The third reason for female ACL tears is an anatomical predisposition. The intercondyler notch is a portion of the knee between the condyles that the ACL glides through during extension and flexion of the knee. These condyles are two rounded portions, one on each side of the notch. They provide a large source of stabilization for the knee. Think of the condyles as your knuckles when you put two fists (femur and tibia) together. One of the main purposes of the condyles is to give the ACL additional support by preventing too much anterior movement of the tibia. Women have smaller condyles (less knee stability) as well as a smaller intercondyler notch. The fact that women typically have smaller condyles is a distinct mechanical disadvantage that leaves women with less knee stability in general. Additionally, the smaller intercondyler notch that women have can lead to the ACL being pinched or torn inside the joint. So there are a host of anatomical differences in the knee joint of women that leave them more susceptible to ACL tears.

So what’s a girl to do? Should girls with wide hips avoid playing sports requiring multidirectional movements? Should girls sit out from playing sports when they’re having their period? Should collegiate athletic programs require their female athletes to be on oral contraceptives to lower their chances of season or career ending ACL tears? There are obvious legal and moral issues involved with asking female athletes to take oral contraceptives, but it’s an option I wouldn’t be surprised to see explored. However, my answer to this question is a resounding no. A study done by the American Journal of Sports Medicine declared that women who undergo lower extremities injury prevention workouts are 62 percent less likely to suffer traumatic knee injuries (5). This tells us that corrective/preventative exercises are definitely the way to go.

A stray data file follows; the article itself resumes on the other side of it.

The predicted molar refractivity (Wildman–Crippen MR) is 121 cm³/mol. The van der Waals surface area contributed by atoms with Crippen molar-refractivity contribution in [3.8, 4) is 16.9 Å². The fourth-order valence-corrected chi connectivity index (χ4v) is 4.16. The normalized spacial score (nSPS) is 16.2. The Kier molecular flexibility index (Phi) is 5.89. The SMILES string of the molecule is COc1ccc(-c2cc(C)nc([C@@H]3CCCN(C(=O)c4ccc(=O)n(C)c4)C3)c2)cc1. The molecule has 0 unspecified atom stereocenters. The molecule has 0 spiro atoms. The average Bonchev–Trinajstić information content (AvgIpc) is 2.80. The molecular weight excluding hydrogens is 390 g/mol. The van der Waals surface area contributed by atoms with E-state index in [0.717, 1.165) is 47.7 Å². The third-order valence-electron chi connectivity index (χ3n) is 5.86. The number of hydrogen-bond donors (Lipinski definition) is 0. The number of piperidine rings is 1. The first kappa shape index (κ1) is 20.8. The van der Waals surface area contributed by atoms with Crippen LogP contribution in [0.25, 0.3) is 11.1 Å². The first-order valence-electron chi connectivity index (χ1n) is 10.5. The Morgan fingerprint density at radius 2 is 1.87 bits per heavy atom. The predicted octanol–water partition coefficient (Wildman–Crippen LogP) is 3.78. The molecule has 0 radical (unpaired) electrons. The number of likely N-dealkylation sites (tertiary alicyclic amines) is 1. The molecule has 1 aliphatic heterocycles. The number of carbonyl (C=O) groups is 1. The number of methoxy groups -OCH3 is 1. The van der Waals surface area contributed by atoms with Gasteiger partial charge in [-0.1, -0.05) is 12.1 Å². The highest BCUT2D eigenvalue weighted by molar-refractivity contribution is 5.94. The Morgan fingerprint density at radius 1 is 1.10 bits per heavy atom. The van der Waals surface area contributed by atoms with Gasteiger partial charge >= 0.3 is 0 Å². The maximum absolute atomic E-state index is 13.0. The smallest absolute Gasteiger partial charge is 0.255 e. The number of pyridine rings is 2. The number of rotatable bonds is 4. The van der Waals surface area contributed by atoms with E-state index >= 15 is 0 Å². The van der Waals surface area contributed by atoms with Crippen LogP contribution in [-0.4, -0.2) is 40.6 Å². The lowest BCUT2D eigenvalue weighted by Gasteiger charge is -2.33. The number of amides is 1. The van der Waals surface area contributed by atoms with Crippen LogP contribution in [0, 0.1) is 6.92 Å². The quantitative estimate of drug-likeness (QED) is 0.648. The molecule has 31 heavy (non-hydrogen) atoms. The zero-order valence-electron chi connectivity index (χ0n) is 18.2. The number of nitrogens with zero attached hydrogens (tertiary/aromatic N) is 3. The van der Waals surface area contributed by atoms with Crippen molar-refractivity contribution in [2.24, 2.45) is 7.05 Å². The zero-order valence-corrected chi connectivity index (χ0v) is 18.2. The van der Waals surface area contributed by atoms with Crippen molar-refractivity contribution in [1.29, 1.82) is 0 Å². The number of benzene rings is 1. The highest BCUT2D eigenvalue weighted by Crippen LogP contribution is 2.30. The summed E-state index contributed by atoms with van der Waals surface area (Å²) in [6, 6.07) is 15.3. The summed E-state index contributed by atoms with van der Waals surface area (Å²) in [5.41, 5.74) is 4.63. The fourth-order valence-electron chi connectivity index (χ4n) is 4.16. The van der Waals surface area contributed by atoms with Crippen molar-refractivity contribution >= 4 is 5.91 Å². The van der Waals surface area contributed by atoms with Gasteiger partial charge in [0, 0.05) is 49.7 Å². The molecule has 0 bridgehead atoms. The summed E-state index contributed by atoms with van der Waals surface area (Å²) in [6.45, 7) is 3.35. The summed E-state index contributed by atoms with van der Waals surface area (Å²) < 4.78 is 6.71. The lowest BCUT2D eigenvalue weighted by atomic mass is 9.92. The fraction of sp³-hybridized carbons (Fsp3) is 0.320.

All three factors related to women’s relative knee instability are intertwined with the fact that women typically have roughly 30 percent less muscle mass than men. Muscle mass is one of the joints’ greatest stabilizers. There is a stigma in the exercise science field about training for larger muscles, but this stigma is largely unfounded. There is a belief that flexibility and muscle mass are mutually exclusive qualities. This isn’t true. Gratuitous amounts of muscle mass and flexibility, however, are mutually exclusive.